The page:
If you have experienced image-based abuse it can be hard to talk about what happened. But support from friends and family can make all the difference.
Friends and family have a very important role to play in helping victims of image-based abuse. Research shows that victims often turn to friends and family first, and that reassurance and support go a long way to helping victims handle the situation. Friends and family who offer unconditional support, focus on the victim’s experience, and do not blame the victim, are the most helpful. A guide for friends and family is available here .
It’s important to think through who to tell about image-based abuse, especially if you’re feeling fragile. Seek out people who will care for, support and help you. Choosing people who have been understanding and supportive in the past is a good indicator of positive support now and in the future.
If, like lots of Australians, you don’t have anyone close you can talk to, there are professional counselling services that can provide immediate, non-judgemental support and advice.Go to counselling services
There are many ways to explain to others what you’ve experienced. If you find this difficult, you could try:
- Asking them to come over to talk about something important. Start with how you are feeling, and then talk about what happened that caused the feelings.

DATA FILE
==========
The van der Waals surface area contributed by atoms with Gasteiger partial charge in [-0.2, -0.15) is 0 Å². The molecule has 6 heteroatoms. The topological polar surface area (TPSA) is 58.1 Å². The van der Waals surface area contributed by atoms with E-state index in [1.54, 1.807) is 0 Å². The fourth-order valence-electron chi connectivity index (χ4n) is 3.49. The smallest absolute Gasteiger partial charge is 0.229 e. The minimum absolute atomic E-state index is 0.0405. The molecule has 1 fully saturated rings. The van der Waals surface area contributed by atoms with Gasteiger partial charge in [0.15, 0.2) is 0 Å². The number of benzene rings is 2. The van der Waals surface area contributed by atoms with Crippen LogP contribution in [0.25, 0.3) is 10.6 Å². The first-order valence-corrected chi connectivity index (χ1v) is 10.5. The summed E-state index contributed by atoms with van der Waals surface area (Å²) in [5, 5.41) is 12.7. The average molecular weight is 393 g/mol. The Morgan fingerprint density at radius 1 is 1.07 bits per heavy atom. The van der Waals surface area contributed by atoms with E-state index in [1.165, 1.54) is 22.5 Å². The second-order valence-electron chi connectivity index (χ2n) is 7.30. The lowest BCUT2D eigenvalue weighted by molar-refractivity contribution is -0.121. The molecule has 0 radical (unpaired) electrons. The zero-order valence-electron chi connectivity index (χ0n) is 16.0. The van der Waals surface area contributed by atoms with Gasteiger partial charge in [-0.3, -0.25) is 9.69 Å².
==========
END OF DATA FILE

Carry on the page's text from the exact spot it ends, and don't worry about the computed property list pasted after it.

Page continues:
- Writing a letter or email to them about what happened and how you’re feeling, and what you need them to do for you.
- Starting by talking about a well-known case, like Jennifer Lawrence’s photos being hacked into and posted online, and then add that something like this has happened to you.
- Sharing the personal stories of other people who have experienced image-based abuse with them. Your stories gives real-life stories of image-based abuse—exploring different peoples’ experiences of IBA, how they have talked with friends and family and how they have taken action.
People will respond in different ways to being told about your experience of image-based abuse. Some people might be shocked, or outraged on your behalf. Some people might react with immediate sympathy, others may be less sympathetic. Even though it is not your fault that intimate images or video of you have been shared without your consent, some friends or family may ask you why you took or shared the image or video in the first place.
If this happens, ask your friend or family member to focus on your experience, to support you and help you to take action. You might need their help to contact police, report images to the websites or social media services on which they were posted, or seek legal assistance. Let them know that you need their unconditional support and direct them to support and resources for friends and family.
If your relationship with your family is strained and you don’t think you friends will understand, you may want to contact a professional counselling service for support.Go to counselling services